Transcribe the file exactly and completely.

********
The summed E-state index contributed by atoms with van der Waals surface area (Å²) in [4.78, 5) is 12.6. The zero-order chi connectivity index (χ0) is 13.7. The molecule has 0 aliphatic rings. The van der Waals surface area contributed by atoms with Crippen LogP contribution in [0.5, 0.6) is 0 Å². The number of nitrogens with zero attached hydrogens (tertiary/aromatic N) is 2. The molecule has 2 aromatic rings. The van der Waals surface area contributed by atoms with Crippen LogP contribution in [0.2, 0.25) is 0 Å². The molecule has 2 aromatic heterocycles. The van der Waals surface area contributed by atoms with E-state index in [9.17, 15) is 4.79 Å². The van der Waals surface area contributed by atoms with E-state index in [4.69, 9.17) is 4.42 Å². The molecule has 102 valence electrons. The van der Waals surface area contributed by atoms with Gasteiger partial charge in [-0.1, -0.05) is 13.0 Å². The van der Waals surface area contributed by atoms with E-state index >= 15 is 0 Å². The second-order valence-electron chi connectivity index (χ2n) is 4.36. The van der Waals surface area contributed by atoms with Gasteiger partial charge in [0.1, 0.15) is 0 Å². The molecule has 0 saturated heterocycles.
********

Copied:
The summed E-state index contributed by atoms with van der Waals surface area (Å²) in [4.78, 5) is 12.6. The zero-order chi connectivity index (χ0) is 13.7. The molecule has 0 aliphatic rings. The van der Waals surface area contributed by atoms with Crippen LogP contribution in [0.5, 0.6) is 0 Å². The number of nitrogens with zero attached hydrogens (tertiary/aromatic N) is 2. The molecule has 2 aromatic rings. The van der Waals surface area contributed by atoms with Crippen LogP contribution in [0.2, 0.25) is 0 Å². The molecule has 2 aromatic heterocycles. The van der Waals surface area contributed by atoms with E-state index in [9.17, 15) is 4.79 Å². The van der Waals surface area contributed by atoms with E-state index in [4.69, 9.17) is 4.42 Å². The molecule has 102 valence electrons. The van der Waals surface area contributed by atoms with Gasteiger partial charge in [-0.1, -0.05) is 13.0 Å². The van der Waals surface area contributed by atoms with E-state index >= 15 is 0 Å². The second-order valence-electron chi connectivity index (χ2n) is 4.36. The van der Waals surface area contributed by atoms with Gasteiger partial charge in [0.1, 0.15) is 0 Å². The molecule has 0 saturated heterocycles.